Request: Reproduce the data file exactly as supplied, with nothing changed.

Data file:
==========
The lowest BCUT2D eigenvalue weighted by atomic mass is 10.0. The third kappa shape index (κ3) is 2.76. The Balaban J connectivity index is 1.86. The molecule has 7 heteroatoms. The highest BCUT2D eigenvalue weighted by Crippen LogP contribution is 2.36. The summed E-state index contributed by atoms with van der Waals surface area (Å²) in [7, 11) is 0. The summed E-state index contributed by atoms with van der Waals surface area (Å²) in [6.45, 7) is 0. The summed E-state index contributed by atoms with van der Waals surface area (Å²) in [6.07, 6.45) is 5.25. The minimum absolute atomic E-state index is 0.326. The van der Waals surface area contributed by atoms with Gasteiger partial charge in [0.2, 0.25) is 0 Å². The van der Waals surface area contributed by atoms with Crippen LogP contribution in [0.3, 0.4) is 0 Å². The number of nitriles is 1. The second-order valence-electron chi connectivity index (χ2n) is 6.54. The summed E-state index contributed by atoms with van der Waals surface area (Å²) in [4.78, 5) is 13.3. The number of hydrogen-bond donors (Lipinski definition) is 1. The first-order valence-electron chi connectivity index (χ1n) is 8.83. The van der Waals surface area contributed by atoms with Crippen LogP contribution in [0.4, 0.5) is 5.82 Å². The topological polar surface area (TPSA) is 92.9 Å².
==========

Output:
The lowest BCUT2D eigenvalue weighted by atomic mass is 10.0. The third kappa shape index (κ3) is 2.76. The Balaban J connectivity index is 1.86. The molecule has 7 heteroatoms. The highest BCUT2D eigenvalue weighted by Crippen LogP contribution is 2.36. The summed E-state index contributed by atoms with van der Waals surface area (Å²) in [7, 11) is 0. The summed E-state index contributed by atoms with van der Waals surface area (Å²) in [6.45, 7) is 0. The summed E-state index contributed by atoms with van der Waals surface area (Å²) in [6.07, 6.45) is 5.25. The minimum absolute atomic E-state index is 0.326. The van der Waals surface area contributed by atoms with Gasteiger partial charge in [0.2, 0.25) is 0 Å². The van der Waals surface area contributed by atoms with Crippen LogP contribution in [0.3, 0.4) is 0 Å². The number of nitriles is 1. The second-order valence-electron chi connectivity index (χ2n) is 6.54. The summed E-state index contributed by atoms with van der Waals surface area (Å²) in [4.78, 5) is 13.3. The number of hydrogen-bond donors (Lipinski definition) is 1. The first-order valence-electron chi connectivity index (χ1n) is 8.83. The van der Waals surface area contributed by atoms with Crippen LogP contribution in [0.4, 0.5) is 5.82 Å². The topological polar surface area (TPSA) is 92.9 Å².